On Sunday and Monday, journalism professors Jay Rosen and Dan Gillmor issued “three vital questions for ABC News” regarding its reliance on anonymous sources while reporting the now-discredited bentonite-anthrax story in 2001. Rosen and Gillmor’s questions are listed here:
1. Sources who are granted confidentiality give up their rights when they lie or mislead the reporter. Were you lied to or misled by your sources when you reported several times in 2001 that anthrax found in domestic attacks came from Iraq or showed signs of Iraqi involvement?
2. It now appears that the attacks were of domestic origin and the anthrax came from within U.S. government facilities. This leads us to ask you: who were the “four well-placed and separate sources” who falsely told ABC News that tests conducted at Fort Detrick showed bentonite in the anthrax sent to Sen. Tom Daschle, causing ABC News to connect the attacks to Iraq in multiple reports over a five day period in October, 2001?
3. A substantially false story that helps make the case for war by raising fears about enemies abroad attacking the United States is released into public debate because of faulty reporting by ABC News. How that happened and who was responsible is itself a major story of public interest. What is ABC News doing to re-report these events, to figure out what went wrong and to correct the record for the American people who were misled?
The questions are good ones, and ought to be answered by ABC News. But the debate over ABC News’s practices shouldn’t end there. Here are a few more questions that ABC News might want to consider. They might not be as direct as Rosen and Gillmor’s, but, in the long run, they may well prove just as vital.
1) When it comes to source attribution, confidentiality is not like a free newspaper, to be handed out to anybody on the street; in fact, confidentiality is usually granted to those sources who have either proven themselves reliable before, who are in positions of authority such that one might expect a certain measure of credibility, or who have sensitive information that the reporter has good reason to believe is valid. Without confidentiality as an option, many big stories would never be broken; yet it is an option that, as we have seen, is ripe for abuse. What sort of institutional oversight is there at ABC News regarding a reporter’s decision to grant anonymity to his or her sources? What level of independent verification is required for information that comes from unnamed sources? To what extent does the source’s credibility ever stand in for his or her information’s verifiability?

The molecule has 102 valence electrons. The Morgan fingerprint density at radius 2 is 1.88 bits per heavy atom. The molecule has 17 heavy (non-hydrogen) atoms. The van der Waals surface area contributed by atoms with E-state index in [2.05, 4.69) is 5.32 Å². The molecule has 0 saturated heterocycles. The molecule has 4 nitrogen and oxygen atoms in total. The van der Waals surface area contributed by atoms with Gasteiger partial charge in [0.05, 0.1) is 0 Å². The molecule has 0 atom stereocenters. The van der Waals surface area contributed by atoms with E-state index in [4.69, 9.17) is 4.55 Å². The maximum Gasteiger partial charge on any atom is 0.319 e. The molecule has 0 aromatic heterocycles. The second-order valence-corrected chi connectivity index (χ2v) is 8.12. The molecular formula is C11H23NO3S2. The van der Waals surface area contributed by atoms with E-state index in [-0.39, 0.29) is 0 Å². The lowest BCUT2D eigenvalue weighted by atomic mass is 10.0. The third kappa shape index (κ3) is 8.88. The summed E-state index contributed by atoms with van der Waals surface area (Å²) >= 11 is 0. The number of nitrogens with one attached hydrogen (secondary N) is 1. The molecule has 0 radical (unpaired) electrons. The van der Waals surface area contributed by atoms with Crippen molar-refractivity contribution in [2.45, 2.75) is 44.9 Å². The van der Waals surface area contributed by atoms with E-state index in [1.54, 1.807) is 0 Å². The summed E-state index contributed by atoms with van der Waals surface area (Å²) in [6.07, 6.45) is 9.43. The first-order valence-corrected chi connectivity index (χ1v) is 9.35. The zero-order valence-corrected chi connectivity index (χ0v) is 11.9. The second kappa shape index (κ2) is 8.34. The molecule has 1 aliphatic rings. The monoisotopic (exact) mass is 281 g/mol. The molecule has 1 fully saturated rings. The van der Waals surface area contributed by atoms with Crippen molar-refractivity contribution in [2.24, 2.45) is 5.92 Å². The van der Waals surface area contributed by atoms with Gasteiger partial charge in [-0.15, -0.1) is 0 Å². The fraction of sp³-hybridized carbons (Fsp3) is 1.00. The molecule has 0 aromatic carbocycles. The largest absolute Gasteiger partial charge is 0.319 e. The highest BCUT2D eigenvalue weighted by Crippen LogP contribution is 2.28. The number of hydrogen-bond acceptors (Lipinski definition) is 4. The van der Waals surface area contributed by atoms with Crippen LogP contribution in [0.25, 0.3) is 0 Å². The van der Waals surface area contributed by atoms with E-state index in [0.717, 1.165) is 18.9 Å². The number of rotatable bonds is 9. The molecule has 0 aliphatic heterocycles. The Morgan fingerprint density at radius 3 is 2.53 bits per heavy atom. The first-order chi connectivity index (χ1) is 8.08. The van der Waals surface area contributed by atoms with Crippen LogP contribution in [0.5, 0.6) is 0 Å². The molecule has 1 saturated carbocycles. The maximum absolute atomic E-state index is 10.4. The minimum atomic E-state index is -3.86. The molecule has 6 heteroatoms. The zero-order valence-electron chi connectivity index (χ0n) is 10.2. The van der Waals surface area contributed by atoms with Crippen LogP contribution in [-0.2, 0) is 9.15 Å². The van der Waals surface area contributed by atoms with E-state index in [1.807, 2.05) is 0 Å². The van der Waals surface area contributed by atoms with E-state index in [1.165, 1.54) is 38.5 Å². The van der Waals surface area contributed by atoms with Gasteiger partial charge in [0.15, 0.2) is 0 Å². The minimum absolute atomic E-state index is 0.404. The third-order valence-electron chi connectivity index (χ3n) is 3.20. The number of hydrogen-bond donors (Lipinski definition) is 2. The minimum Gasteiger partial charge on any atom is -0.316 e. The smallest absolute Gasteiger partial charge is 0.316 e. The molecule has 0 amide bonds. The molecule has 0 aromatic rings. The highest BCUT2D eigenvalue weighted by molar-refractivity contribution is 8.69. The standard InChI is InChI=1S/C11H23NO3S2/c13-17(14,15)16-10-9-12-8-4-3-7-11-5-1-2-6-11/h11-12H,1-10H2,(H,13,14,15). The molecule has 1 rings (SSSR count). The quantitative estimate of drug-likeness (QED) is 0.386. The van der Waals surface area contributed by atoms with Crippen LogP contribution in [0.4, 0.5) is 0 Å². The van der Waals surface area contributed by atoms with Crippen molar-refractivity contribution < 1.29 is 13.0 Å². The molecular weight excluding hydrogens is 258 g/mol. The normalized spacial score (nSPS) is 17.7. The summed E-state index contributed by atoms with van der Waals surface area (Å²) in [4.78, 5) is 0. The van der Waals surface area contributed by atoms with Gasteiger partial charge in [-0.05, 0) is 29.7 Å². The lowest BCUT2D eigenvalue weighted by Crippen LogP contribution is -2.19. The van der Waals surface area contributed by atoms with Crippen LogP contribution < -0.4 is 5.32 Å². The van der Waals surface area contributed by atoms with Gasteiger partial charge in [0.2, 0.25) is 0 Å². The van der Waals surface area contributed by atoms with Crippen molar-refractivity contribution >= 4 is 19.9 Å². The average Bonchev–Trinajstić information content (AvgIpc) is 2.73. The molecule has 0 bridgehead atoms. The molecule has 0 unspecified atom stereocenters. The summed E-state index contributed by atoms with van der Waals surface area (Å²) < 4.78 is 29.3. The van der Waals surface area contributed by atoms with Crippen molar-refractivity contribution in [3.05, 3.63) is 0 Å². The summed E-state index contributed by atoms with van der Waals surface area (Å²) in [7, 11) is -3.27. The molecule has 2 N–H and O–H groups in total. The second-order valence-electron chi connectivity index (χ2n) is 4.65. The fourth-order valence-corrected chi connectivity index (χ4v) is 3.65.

2) Knowing the details of ABC News’s due diligence would, at the very least, answer some questions about the pawn-or-player aspect of ABC News’s role in all this: if ABC News’s reporters did everything they could to independently verify, then it would seem to matter less, as far as their own culpability is concerned, whether they were lied to by their sources or were simply on the receiving end of an honest mistake. In terms of the bentonite story, then, what steps did ABC News take to verify the sources’ claims—not just in retrospect, as Rosen and Gillmor suggest in their third question, but at the time Ross et al received the reports? At any time during the reporting, was there any reason not to believe that the sources’ stories were true?
3) While ABC News should absolutely retract its bentonite stories, a mere retraction would seem to be horribly insufficient in this case, more a matter of journalistic convention than anything else. The practical damage, as Glenn Greenwald argues, has already been done, and a simple admission of error from ABC News won’t compensate for the results of its erroneous reporting. What steps, beyond a simple retraction, will ABC News take to insure that an egregious mistake like this does not happen again? Will anybody involved in the production of the story be held accountable for its flaws? Should they be held accountable? Will an ombudsman get involved? At the very least, this situation seems to demand a story explaining not just that ABC News was wrong, but how it was wrong, (and how it allowed these errors to happen, and what it will learn from this, and so on). Is such a story in the works?
Gillmor, Rosen, Greenwald, and the others are right: the public deserves some answers regarding the reporting, production, and dissemination of this story. What other questions should ABC News have to face?Justin Peters is editor-at-large of the Columbia Journalism Review.